Moreover, the Treaty itself was not approved buy the U.S. Senate as they believed its restrictions were overly harsh. Indeed, Versailles created a growing resentment within Germany which allowed the initial rise of Hitler to the Chancellory in 1933, and WWII six years later.
Why It Matters to Remember
There were more than 16 million casualties during WWI. Destruction of such magnitude demands that we understand what went wrong and how to avoid this abomination.
The Great War has many important lessons for us 100 years later. Lessons we must continue to learn in each generation if we are not to repeat the horrors of that age.
Lessons about the inherent error and immorality of empires. Empires become infected with expansion by force, and wars are then inevitable.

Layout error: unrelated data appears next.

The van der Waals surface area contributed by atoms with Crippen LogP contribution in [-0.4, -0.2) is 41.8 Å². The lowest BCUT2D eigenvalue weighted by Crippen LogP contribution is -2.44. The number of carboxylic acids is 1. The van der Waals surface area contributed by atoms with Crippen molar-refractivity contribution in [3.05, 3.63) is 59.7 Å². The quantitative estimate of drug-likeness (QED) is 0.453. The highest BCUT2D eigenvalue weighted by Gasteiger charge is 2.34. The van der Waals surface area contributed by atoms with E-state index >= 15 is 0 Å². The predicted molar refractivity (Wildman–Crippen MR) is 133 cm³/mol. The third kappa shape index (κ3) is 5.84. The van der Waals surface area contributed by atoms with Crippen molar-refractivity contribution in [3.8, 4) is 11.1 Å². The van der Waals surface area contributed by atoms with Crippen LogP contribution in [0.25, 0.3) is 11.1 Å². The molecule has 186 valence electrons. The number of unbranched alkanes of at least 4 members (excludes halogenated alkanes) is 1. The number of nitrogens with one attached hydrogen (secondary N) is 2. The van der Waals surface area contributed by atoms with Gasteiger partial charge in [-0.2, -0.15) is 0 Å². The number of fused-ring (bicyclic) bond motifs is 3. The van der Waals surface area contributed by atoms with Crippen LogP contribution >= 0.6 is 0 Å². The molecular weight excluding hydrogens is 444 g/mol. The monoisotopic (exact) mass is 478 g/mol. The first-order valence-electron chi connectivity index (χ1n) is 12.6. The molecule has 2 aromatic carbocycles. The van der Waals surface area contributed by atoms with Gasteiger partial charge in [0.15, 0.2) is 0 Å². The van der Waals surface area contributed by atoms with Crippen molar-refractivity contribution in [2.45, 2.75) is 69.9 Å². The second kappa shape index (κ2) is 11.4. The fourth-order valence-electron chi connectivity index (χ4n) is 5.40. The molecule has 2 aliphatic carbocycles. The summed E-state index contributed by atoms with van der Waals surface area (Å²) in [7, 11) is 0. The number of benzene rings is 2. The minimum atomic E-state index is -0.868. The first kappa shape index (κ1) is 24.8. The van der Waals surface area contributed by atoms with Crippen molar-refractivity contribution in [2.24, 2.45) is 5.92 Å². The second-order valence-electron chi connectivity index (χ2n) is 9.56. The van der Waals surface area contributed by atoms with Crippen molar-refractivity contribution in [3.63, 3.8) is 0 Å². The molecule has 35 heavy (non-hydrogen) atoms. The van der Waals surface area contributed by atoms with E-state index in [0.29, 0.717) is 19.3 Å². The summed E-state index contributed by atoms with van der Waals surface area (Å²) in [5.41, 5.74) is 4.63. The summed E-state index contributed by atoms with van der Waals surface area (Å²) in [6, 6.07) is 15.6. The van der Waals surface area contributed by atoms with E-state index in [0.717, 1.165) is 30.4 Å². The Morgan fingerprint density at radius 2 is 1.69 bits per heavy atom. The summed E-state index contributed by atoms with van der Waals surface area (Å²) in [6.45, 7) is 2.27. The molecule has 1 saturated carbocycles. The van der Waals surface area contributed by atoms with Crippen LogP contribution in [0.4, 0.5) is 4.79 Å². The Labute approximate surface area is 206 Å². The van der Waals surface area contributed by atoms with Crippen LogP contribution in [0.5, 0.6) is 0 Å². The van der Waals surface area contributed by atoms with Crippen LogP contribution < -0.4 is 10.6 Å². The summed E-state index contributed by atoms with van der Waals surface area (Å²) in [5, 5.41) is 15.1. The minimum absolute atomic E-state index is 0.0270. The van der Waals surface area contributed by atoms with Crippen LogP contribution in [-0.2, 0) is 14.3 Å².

Lessons about how to treat a defeated foe. The rise of National Socialism in Germany might likely have not come about if the victors would not have sought revenge.
I pray that we have learned enough in the past century to remain free and peacefully deal with those who oppose liberty. However, the final lesson among many of WWI was that we must always be prepared for those who will bring war to us, because it really wasn’t “the war to end all wars.”
So speak and so act as those who are to be judged under the law of liberty. For judgment is without mercy to one who has shown no mercy. Mercy triumphs over judgment. James 2:12-13 [ESV]
Sources: The Holy Bible, English Standard Version, Crossway Bibles, 2001
Top Image courtesy of Rudiger Stehn’s Flickr page – Creative Commons License
Inset Image 1 courtesy of Rudiger Stehn’s Flickr page – Creative Commons License
Inset Image 2 courtesy of Charles W. Bailey’s Flickr page – Creative Commons License
Inset Image 3 courtesy of Bernard Spragg. NZ’s Flickr page – Creative Commons License
Inset Image 4 courtesy of Reeve 10795’s Flickr page – Creative Commons License
Inset Image 5 courtesy of Chris Goldberg’s Flickr page – Creative Commons License
All other sources linked or cited in the text
First published in TIL Journal